Last week, the FDA’s Oncologic Drugs Advisory Committee unanimously recommended Novartis’ biosimilar version of Amgen’s megahit Neupogen (filgrastim), effectively paving the way for the first US biosimilar approval in the near future.
Filgrastim is a recombinant version of a naturally-occurring protein which stimulates the bone marrow to increase production of white blood cells. Patients undergoing chemotherapy, as well as those receiving bone marrow transplants, are often prescribed filgrastim to replenish the infection-fighting white blood cells destroyed by these treatments. While the European Medicines Agency (EMA) has already approved seven versions of the drug starting back in 2006, the FDA is playing catch-up while it determines the final parameters of the biosimilar launch.
Ready or not, biosimilars are making their stateside debut.
Easily Confused: Biosimilar vs. Generic
A biologic is the product (typically a protein) of a living organism, or cell, used to treat or manage a disease. How are biologic drugs made? By inserting the gene for a therapeutic protein into a bacterial or mammalian cell – which then makes the protein by following the recipe provided by the gene.
A biosimilar is more of a “remake” than a sequel. It aims to treat or manage the same disease as if it were the original biologic, but is produced using a different cell line, master cell bank (MCB), and/or different process.
The term generic drug refers specifically to copycat versions of small molecule drugs. Because their molecular structure is relatively simple, chemists can analyze the structure of a small molecule drug and synthesize it in the lab. Commonly available analytic techniques are then used to demonstrate their product is identical to the original.
In contrast, the structure of a biologic is highly complex. The analytical technology of today is unable to demonstrate two proteins are 100% identical to each other. Thus, a company making a follow-on version may need to carry out functional studies in the lab to show their biologic drug is highly similar to the original, hence the term biosimilar.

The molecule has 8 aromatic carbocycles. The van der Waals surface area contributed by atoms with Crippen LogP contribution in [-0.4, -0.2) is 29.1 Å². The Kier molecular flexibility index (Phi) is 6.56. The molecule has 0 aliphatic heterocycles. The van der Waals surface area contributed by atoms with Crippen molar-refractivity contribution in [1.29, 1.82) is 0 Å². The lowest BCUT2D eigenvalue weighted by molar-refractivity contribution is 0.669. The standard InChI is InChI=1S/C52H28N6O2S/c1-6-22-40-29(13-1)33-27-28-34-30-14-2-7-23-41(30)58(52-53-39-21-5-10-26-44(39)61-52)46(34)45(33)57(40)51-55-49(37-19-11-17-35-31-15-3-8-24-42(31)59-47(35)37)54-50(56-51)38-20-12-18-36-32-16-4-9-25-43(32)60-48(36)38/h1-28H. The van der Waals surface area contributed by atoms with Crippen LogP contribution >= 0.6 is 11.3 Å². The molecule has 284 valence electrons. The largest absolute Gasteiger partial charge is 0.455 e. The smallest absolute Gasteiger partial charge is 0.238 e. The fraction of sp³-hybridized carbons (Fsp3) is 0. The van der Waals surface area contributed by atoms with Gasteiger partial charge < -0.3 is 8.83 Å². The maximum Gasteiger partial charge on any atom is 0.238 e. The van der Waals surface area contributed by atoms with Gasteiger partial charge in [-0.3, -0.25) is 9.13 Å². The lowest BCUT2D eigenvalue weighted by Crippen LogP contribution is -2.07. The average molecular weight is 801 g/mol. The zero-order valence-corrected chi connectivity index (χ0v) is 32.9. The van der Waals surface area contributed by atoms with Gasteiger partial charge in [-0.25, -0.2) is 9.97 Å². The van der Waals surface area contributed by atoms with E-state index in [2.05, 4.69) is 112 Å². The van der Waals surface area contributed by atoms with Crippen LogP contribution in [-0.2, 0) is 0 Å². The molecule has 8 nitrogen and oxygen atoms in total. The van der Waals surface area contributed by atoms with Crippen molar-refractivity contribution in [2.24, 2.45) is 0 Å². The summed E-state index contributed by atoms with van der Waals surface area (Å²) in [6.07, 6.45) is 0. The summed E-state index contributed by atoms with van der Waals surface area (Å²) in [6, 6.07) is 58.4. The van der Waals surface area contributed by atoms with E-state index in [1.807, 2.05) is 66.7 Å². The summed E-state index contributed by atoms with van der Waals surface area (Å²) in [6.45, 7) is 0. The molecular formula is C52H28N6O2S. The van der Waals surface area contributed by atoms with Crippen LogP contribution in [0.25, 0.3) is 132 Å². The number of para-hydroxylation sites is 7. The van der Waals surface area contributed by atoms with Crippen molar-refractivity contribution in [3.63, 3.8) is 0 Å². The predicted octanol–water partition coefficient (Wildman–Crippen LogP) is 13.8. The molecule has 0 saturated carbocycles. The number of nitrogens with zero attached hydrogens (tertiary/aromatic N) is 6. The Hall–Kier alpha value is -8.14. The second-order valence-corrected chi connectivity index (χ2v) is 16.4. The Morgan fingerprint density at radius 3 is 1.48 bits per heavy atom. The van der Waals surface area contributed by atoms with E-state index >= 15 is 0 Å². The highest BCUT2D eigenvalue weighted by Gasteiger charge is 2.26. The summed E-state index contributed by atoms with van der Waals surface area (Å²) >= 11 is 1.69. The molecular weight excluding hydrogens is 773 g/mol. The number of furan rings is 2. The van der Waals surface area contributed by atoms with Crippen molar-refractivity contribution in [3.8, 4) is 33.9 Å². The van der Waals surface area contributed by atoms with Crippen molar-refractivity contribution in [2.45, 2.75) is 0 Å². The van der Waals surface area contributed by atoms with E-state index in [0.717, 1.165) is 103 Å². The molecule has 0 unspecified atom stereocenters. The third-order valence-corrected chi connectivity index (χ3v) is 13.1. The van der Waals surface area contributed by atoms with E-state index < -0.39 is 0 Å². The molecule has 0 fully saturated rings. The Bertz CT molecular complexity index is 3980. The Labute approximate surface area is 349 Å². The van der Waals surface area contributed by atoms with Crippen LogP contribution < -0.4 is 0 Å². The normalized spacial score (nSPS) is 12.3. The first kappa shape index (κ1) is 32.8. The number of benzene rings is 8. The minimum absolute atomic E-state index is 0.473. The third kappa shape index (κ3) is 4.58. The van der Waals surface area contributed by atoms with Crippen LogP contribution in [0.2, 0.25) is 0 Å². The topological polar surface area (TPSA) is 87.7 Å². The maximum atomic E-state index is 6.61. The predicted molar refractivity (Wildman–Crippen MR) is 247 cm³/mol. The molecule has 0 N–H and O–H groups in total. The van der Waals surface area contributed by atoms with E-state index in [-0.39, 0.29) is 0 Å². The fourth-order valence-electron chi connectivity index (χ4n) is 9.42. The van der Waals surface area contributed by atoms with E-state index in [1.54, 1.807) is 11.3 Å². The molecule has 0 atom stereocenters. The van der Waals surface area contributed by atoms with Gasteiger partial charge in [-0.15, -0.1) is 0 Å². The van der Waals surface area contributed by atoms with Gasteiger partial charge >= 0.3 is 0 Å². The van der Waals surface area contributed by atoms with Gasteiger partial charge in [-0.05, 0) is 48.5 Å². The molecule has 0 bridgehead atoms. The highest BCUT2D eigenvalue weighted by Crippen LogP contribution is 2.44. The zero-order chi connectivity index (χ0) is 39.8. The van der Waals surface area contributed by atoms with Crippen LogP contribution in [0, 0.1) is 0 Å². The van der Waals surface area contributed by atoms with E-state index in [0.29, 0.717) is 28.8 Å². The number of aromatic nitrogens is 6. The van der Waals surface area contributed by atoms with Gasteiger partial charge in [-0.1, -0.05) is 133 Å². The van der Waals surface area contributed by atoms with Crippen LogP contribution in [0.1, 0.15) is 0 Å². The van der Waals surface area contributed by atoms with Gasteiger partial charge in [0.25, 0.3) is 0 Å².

PROTEIN PRIMER OVERSIMPLIFIED
The goal of a gene sequence is to code for an amino acid sequence. The linear amino acid sequence then folds into a complex, three-dimensional shape to become a functional protein.
Of course, it’s not so simple: sometimes sections of amino acids are cut out; sometimes sugars are added; sometimes proteins bind together. All of these subsequent additions and subtractions affect the final folding pattern, or native protein shape. And in the world of proteins, shape is paramount in endgame protein function. If the cell does not add, subtract, or fold the protein correctly, the protein may not function properly.
To maintain uniformity in protein shape and function, each therapeutic biologic is produced from a distinct working cell line, originating from a specific MCB.
The Product is the Process
The gene sequences for therapeutic proteins are publicly available, so in theory it should be straightforward to make a “copycat” version of any biologic drug.
In practice, however, many external factors can influence the final, intricately folded, three-dimensional shape of any protein product.
Cell lines originating from different MCB’s are not identical, even if both are Chinese hamster ovary cells – a biomanufacturing favorite. These slight variations in the cells themselves may impact folding and the final product structure.
The precise manufacturing strategy the innovator uses is proprietary, so subsequent biomanufacturing protocols are likely to be a variation of the original. Thus, conditions under which the cells are grown also influence the final structure of the protein product. These facts give rise to the saying “the product is the process” – which cannot be easily duplicated.
one of these cells is not like the other
Because the chemical structure of the generic small molecule drug is identical to the original drug, the generic manufacturer may use the safety and efficacy data generated by the brand company – a savings of hundreds of millions of dollars.
Biosimilars must sing a different tune since they are only similar, not identical, to the original biologic. Biosimilar manufacturers are not (yet) allowed to cite safety and efficacy data from the original clinical studies, and must run their own trials as defined by their governing regulatory body.
How does the regulatory process work? At this time, the EMA (and now the FDA) allow biosimilar manufacturers to present data, based on laboratory characterizations, showing their proposed biosimilar is “highly similar” or “comparable” to the original product. Based on this level of similarity, the regulatory agency may then allow abbreviated clinical studies. In other words, biosimilar manufacturers must still test for safety and efficacy in human patients, however, the amount of testing required varies on a case-by-case basis and carries less burden than a new approval.
Emily Burke, PhD has worked in biopharma for 20 years, gaining science writing experience at The Scripps Research Institute and Ionis Pharmaceuticals. As a Ph.D. molecular biologist, she is passionate about advancing the public’s understanding of science. In addition to being a self-proclaimed “science geek,” she is regularly asked to speak at international scientific meetings. When not teaching and writing the WEEKLY for Biotech Primer, Dr. Burke swims with her swim club and performs regularly on the improv circuit in San Diego.